Mr. Laidler believes that macroeconomists have a great deal to learn from studying the history of their field. I read several of his excellent books on the history of monetary theory, linked here and here. It seems to me that scholars like David Laidler occupy an increasingly marginal place in modern macroeconomics, mostly on the fringes—such as the history of economic thought. But I’m coming to believe that the field of macroeconomics made a big mistake in adopting a highly technical and abstract style in recent decades.
If this crisis shows anything, it is the importance of having people who can think along a number of different dimensions at once. I am not impressed by young hotshot theoreticians who tell me that the liquidity trap “all boils down to X.” Or “monetary policy is simply this.” No, it doesn’t all boil down to anything, as you may have gathered from my other posts. You cannot understand liquidity traps without understanding the history of the Great Depression, and 1994-2008 Japan. In my other posts I argue that neither “trap” was what it seemed to be. You need to understand exactly how the Fed works, what the policy of paying interest on reserves means, and whether that rate could be negative. You need to understand the issue of policy credibility, and what sort of signals markets are likely to find credible. You need to understand the pros and cons of unconventional open market operations involving risky assets. You need to understand the many different channels by which monetary injections can impact AD. You need to understand the international political friction caused by currency devaluation. It even helps to understand how word choice subtly shapes our thinking i.e., use of the term “expectations trap,” for what is not necessarily a trap at all. It doesn’t “all boil down to” anything. It’s complicated, not mathematically complicated, but conceptually complicated.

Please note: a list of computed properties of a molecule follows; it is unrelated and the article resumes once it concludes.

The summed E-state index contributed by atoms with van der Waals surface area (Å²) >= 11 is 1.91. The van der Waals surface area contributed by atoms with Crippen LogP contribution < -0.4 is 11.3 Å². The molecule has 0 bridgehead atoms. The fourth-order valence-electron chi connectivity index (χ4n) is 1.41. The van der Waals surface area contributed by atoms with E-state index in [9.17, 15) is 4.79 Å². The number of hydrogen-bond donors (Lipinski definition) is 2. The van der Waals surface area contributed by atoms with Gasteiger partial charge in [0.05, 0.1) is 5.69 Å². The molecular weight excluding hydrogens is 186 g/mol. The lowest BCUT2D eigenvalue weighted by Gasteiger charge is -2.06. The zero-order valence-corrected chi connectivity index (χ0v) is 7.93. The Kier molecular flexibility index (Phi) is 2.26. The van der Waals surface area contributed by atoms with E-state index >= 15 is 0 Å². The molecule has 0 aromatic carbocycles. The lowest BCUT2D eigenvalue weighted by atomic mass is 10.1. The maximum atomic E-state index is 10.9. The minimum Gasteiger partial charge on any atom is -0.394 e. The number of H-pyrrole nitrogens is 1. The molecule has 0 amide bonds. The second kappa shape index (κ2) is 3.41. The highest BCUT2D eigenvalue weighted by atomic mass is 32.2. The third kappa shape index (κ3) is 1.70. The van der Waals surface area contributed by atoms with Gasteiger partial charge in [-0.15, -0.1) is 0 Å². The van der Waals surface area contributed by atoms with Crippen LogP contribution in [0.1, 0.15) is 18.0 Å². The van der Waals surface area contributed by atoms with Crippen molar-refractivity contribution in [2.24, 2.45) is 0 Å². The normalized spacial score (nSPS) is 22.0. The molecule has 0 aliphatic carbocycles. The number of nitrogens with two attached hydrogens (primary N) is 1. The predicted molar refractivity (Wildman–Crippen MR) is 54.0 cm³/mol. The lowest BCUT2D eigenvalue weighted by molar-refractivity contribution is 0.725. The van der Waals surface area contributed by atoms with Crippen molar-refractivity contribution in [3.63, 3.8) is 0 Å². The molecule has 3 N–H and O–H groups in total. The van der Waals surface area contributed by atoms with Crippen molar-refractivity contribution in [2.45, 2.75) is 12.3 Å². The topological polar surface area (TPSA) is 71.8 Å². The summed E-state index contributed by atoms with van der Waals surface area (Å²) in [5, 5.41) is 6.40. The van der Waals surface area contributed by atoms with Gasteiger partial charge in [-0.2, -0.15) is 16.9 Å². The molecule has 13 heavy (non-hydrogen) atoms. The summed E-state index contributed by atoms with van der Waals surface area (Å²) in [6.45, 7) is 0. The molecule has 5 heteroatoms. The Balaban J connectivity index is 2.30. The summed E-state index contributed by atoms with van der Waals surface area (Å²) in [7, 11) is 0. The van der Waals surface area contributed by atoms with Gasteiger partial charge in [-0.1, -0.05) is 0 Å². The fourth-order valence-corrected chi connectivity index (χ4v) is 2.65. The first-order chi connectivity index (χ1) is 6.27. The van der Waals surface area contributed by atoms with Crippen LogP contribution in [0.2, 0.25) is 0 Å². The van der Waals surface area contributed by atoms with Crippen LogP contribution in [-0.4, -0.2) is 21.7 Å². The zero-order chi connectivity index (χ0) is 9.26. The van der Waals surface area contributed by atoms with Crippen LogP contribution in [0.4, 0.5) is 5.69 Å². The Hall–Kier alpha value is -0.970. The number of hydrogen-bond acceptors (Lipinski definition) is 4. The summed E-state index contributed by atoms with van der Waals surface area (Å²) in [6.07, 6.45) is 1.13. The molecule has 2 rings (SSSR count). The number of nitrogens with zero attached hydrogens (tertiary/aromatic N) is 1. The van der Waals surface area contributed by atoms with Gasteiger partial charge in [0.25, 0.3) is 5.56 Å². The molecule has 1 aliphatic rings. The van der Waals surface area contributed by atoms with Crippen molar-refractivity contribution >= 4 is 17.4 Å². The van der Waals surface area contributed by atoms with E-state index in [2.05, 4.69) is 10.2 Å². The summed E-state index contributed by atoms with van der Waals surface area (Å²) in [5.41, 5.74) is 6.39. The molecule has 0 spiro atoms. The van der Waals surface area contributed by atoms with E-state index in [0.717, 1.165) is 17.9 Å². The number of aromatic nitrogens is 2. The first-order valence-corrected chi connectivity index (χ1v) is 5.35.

The world economy right now desperately needs a lot more people with the depth of knowledge and wisdom of David Laidler, and fewer people who are adept at doing DSGE models, but are unable to offer practical advice in a crisis.
I only met him once, and I recall that we chatted about the tech bubble. Mr. Laidler argued that this event showed that inflation targeting was flawed, and that central banks needed to pay more attention to asset prices. I replied no surprise that I thought if the Fed targeted NGDP it would at least partially address the issues that he was worried about. I do think that my NGDP proposal is looking even better after the events of the past 5 years, but even I would have to concede that these events favor Mr. Laidler’s point of view even more strongly than mine.
David Laidler presented his Fabricating the Keynesian Revolution to my old Hayek-L email list, and the man truly is a model of what a scientist and gentleman and scholar should be.